Tuesday, November 15, 2011

Take Care when digging near Blue Gum trees

This paper relates to the earlier post about recent telecoms work in Cardinal Avenue.

AS4970 The Protection of Trees on Development Sites defines the relevant rules, and applies to all interested in integration between trees and construction This Standard was prepared by the Standards Australia Committee EV-018, Arboriculture.  This Standard provides guidance for arborists, architects, builders, engineers, land managcrs, landscapc architects and contractors, planners, building surveyors, those concerned with the care and protection of trees, and all others interested in integration between trees and construction. The installation of in ground cabling is considered a form of construction.
Blue gum trees belong to a Critical Endangered Ecological Community, and are protected by a Threatened Conservation Species Act. Legal controls and Liabilities under common law need to be considered before disturbing the ground around these species.

Sydney Blue gums have a broad shallow root system with the majority of their feeding and anchoring roots confined to a depth of 30 - 60 cm below the surrounding soil.

The trenching that took place, most likely to a depth of 45 - 60cm as this is the required depth to place communication services in the ground, would have severed about 40% of the trees roots.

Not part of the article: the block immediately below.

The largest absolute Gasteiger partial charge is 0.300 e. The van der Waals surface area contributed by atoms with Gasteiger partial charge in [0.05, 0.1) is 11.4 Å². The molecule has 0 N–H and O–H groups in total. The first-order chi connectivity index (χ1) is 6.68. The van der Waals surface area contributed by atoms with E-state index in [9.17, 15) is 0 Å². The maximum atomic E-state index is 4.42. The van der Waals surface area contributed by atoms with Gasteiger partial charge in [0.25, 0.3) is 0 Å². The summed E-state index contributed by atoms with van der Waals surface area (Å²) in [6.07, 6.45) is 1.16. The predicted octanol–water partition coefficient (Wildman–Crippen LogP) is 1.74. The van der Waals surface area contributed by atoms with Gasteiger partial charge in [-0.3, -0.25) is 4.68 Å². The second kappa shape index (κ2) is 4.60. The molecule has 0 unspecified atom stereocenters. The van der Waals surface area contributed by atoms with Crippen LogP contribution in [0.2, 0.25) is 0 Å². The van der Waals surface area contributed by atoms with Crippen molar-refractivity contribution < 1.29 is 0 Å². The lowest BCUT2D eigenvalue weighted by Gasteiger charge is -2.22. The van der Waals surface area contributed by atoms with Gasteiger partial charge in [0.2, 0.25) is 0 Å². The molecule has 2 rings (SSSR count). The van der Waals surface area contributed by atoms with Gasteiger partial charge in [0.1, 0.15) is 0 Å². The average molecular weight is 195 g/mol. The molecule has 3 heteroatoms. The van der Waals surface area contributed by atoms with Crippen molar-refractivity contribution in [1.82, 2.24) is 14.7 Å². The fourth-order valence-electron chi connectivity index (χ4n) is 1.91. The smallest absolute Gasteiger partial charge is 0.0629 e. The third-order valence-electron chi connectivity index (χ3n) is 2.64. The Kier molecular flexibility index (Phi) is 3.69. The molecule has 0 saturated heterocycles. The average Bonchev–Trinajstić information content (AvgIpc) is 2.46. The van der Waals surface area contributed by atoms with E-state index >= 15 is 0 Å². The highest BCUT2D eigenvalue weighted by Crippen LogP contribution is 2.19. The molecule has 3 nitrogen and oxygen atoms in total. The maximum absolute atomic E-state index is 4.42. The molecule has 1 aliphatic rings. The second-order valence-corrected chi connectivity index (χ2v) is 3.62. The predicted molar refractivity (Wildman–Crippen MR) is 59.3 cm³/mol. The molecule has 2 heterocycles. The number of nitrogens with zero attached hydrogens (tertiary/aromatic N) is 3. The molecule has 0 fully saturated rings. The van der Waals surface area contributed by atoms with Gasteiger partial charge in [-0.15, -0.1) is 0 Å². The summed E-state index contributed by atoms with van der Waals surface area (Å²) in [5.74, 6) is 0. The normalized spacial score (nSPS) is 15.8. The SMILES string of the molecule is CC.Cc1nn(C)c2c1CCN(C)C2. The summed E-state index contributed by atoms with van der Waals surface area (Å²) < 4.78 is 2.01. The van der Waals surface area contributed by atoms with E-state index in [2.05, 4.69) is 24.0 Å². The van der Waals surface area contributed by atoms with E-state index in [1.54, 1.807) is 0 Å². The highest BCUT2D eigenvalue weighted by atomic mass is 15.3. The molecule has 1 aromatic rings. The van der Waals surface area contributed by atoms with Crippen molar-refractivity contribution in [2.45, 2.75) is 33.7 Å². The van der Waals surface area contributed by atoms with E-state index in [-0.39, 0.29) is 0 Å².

The cutting of roots close to the trunk within the structural root zone affects the tree’s stability and cutting roots further to the drip line of the foliage, known as the tree protection zone, severs the important feeding and anchoring roots.

The Structural Root Zone (SRZ) is an area around the base of a tree required for the tree’s stability in the ground that is necessary to hold the tree upright. The SRZ is nominally circular with the trunk at its centre.

The Tree Protection Zone (generally close to the edge of the outer foliage drip line) refers to an area around a tree to provide a specified area above and below the ground for the protection of a tree’s roots and crown to provide for the viability and stability of a tree to be retained where it is potentially subject to damage by trenching and excavation.

The main functions of roots include the uptake of water and nutrients, anchorage, storage of sugar reserves and the production of some plant hormones required by the shoots. In order for roots to function, they must be supplied with oxygen from the soil. The root system of trees consists of several 'types' of roots found in different parts of the soil and is generally much more extensive than commonly thought. The importance of roots is easily overlooked because they are not visible, that is 'out of sight, out of mind'.

 Damage to the root system is a common cause of tree decline and death and is the most common form of damage associated with trenching and excavation. In addition to lateral root spread being underestimated, root depth in trees has also been grossly exaggerated. Deep root systems or taproots are the exception rather than the rule. Most roots of most trees are found in the very top of the soil. The vast majority of these roots are small non-woody absorbing roots which grow upward into the very surface layers of the soil and leaf litter. This delicate, non-woody system, because of its proximity to the surface, is very vulnerable to injury.

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